When Baby Wipes Fight Back

I nested and prepared for our second baby, as I continued to change the diapers of our seventeen-month old toddler.  Baby wipes thirty years ago came in round tubs.  The wipes popped up out of the lid through a circle of plastic teeth that made it easy to tear the wipe off at the perforation. I have NO other idea how to describe it.  The first wipe had to be fished through the little circle of teeth, which could be a very tricky and sometimes painful process.  Never had it created the pandemonium that broke out as I worked at this process one day.

Somehow I wound up with a finger through the hole.  Those little cursed plastic teeth dug into the flesh of my finger.  What the heck?  OK, calm down.  I would soap it up, and it would slide off, right?  Crap!  Scissors it is!  I’ll just be super careful.  Shoot, what would I do with that huge roll of wet wipes.  They would dry out.  I would just have to put them in a ziplock.  My finger began to turn blue, and the scissors couldn’t get close enough.  Time to call reinforcements.  I called over to Mom’s, “I have a baby wipes cover stuck on my finger and its turning blue.”  It sounded ridiculous, even to me, as I said it, and it clearly didn’t compute, as Mom came back with, “You what?”  So as I explained in detail the issue and the hopelessness of this situation, we decided that my sister, the hair stylist, who was there with her toddler and very good at wielding a scissors, would come to my aid.  Mom would watch the girls.

Said sister, Jolene, had called in to work because of a big black eye she had acquired earlier that day by hitting her head on the “For Sale” sign in Mom and Dad’s front yard.  She was dropping her toddler off on her way to work, and wasn’t paying attention as she walked toward her car, head down reading through one of the poems that she had rescued from her part of the debris that each one of us had left behind when we, in turn, moved out.  Mom, stressed from packing her own belongings in preparation for the move, was threatening to throw out the boxes of things that we were all “storing” there.  So, Jolene, her toddler, and her shiner were hanging out at Mom’s, sifting through more discarded treasures, when I called for help.

After my sister’s failed attempt at cutting the lid off (I think she drew blood. It is a little foggy, though… benefit of the doubt, yadda, yadda, yadda), we decided there was nothing left to do.  We giggled on the way to the E.R., probably because we were both a little bit nervous, and very embarrassed.  I stared at my purple finger, envisioning the scenario and practicing what I would say.  Oh, jeez, they were going to think I was in labor!  I struggled a little bit more with the lid, hoping for a miracle.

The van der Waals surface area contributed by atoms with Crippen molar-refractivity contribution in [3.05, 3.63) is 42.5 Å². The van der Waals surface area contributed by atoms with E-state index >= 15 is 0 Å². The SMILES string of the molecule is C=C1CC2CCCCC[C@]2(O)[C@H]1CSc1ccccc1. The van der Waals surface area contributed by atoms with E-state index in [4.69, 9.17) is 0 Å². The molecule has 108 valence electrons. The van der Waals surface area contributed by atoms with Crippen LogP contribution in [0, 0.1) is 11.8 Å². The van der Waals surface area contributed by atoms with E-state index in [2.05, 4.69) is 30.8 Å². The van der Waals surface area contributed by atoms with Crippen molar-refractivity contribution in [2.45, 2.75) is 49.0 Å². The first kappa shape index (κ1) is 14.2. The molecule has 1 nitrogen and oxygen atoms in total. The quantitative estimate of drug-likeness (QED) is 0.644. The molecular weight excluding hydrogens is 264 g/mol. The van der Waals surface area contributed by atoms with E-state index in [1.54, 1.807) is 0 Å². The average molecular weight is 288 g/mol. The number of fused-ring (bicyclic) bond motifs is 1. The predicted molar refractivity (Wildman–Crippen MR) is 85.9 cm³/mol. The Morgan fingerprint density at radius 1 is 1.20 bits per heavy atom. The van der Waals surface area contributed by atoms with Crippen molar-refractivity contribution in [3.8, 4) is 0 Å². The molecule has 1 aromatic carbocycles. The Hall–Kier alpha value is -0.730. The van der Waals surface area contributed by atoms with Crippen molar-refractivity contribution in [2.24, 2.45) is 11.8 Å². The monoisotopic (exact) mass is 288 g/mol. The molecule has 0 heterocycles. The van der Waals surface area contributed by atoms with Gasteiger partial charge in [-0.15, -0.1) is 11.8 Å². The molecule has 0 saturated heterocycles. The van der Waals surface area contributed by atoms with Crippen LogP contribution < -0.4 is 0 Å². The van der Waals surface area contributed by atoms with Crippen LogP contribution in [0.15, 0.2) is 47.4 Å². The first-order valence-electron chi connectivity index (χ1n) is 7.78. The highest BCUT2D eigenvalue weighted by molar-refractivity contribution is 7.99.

As we entered the E.R., the first person we encountered, looking from my sister’s freshly bruised eye to my pregnant belly, asked, “Which one of you needs to be seen?”  Hiding my hand, and my shame, I piped up, “I need help.”  The obvious, “Are you in labor?” came next from her.  I held up my hand for her to see and sighed, “No, I have this stuck on my finger, and  it won’t come off.  We tried everything.”  I looked to my sister to bolster my story, and lend credence to the gravity of my predicament.  She nodded, now looking more amused than embarrassed.  The nice lady took pity on me and brought me back to the nurse, who immediately asked, “Are you having contractions?”  “NO” I lamented, “I have this stupid lid stuck on my finger.”  She took her scissors out of her pocket.  White coat syndrome struck me, “I already tried to cut it off. That won’t work.”  She looked at me as one looks at a pathetic child, “Sit down.  I can cut it off.”  Retreating to the maturity of the five-year-old, I whined, “You’re going to cut me.”  Seconds later, she had the lid off, “There.  All better.”, she reassured me.

My sister and I rode home with what was left of our dignity, thankful we hadn’t been offered stickers or suckers for good behavior.  After the baby wipe debacle, My husband and I decided to splurge on the wipes that came in tubs, without lids that had vicious little plastic teeth.

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